Hi,
What I actually want to do is really quite simple,that is, convert all the data(of short type)in a file to their abstract values respectively.But I did not accomplish it. Here my code is listed:

#include <iostream>
#include <cmath>
#include <fstream>

using namespace std;

int main()
{
	char *in_name = "predicted_file.pre";
	char *out_name = "abstracted_file.pre";
	short i;
	short i_abs;
	ifstream in_file;
	in_file.open(in_name,ios::binary);
	ofstream out_file;
	out_file.open(out_name,ios::binary | ios::app);

	while (!in_file.eof())
	{
		in_file.read(reinterpret_cast<char*>(&i),sizeof(short));
		if (in_file.eof())
			break;
		i_abs = abs(i);
		out_file.write(reinterpret_cast<char*>(&i_abs),sizeof(short));

	}
	in_file.close();
	out_file.close();
	cout<<"Completed!"<<endl;
	return 0;
}

The program can be compiled without error but it seemed to be trapped in a dead loop(a time too long for me to be tolerant,exactly) and the output file turned out to be very large in stead of being the same size as input file when I terminated the program by force. Anybody can tell me where I made mistakes and give me some clue for a effctive solution?Thank u in advance.I use VS 2005 if that makes any difference.
nanchuangyeyu

Try to change your while loop to this:

while (in_file.read(reinterpret_cast<char*>(&i),sizeof(short)))
{
	i_abs = abs(i);
	out_file.write(reinterpret_cast<char*>(&i_abs),sizeof(short));
}

What is it: abstract values? May be you mean absolute value?
reinterpret_cast considered harmful ;)

typedef std::basic_ifstream<short> ishortints;
typedef std::basic_ofstream<short> oshortints;

void doIt(const char* source, const char* target)
{
    if (!source || !target)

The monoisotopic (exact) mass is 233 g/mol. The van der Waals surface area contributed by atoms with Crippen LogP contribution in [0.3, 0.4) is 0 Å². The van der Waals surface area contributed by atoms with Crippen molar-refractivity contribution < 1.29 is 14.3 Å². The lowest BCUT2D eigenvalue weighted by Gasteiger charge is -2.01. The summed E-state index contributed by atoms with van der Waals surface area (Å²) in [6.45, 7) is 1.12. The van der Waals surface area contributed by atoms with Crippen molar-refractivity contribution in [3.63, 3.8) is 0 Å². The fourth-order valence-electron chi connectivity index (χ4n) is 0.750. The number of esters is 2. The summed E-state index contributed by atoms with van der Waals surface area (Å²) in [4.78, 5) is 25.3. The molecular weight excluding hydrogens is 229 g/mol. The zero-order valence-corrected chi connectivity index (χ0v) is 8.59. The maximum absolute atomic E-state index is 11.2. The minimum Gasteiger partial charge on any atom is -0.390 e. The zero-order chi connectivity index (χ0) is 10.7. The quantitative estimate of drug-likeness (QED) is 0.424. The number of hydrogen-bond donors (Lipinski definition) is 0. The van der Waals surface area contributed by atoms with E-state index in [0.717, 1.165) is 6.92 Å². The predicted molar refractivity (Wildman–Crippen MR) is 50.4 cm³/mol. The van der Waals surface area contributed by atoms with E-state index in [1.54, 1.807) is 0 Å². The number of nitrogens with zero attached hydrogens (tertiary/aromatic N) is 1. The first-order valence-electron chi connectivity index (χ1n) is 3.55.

return;
    ishortints fraw(source,ios_base::binary);
    oshortints fabs(target,ios_base::binary|ios_base::app);
    short x;
    if (fraw && fabs)
    while (fraw.get(x)) {
        x = abs(x);
        fabs.put(x);
    }
}

BTW, Why is there actually need for the file being opened in binary mode? Why don't you just use the text mode ?

BTW, Why is there actually need for the file being opened in binary mode? Why don't you just use the text mode ?

Because the file apparently contains the binary (or computer internal storage) values of the data, which are not human-readable and not text. Such files can not be opened in text mode.

Because the file apparently contains the binary (or computer internal storage) values of the data, which are not human-readable and not text. Such files can not be opened in text mode.

Yeah, I know but I just find that a bit clumsy, if the numbers are stored a non-human-readable text you'll have to use a conversion program to insert data into a file, before you can use this file with this program :)

Edit:: I actually meant that you could also use the text mode for this purpose (reading some numbers from a file, take the absolute value from it and write it (=the absolute value) back to another file)

binary files have the advantage that they normally have fixed-length records and are faster read/write operations. All large databases use binary fines because of (1) speed, (2)random access, and (3) ability to change a record without rewriting the entire file (assuming fixed-length records). The disadvanges (1) non-human readable, so you can't use a text editor to view the file contents, (2) difficult to change record format (e.g. add or remove a field in the record)

Because the file apparently contains the binary (or computer internal storage) values of the data, which are not human-readable and not text. Such files can not be opened in text mode.

They can, but i/o methods may produce a rather strange results (to eat some bytes - all '\r', for example).

Feel the difference between external files (independent objects in the outer world) and C++ streams (temporary program artifacts). C++ fstreams are external file accessors only. Moreover, it's class fstreambuf role, class fstream does not know where data exist.

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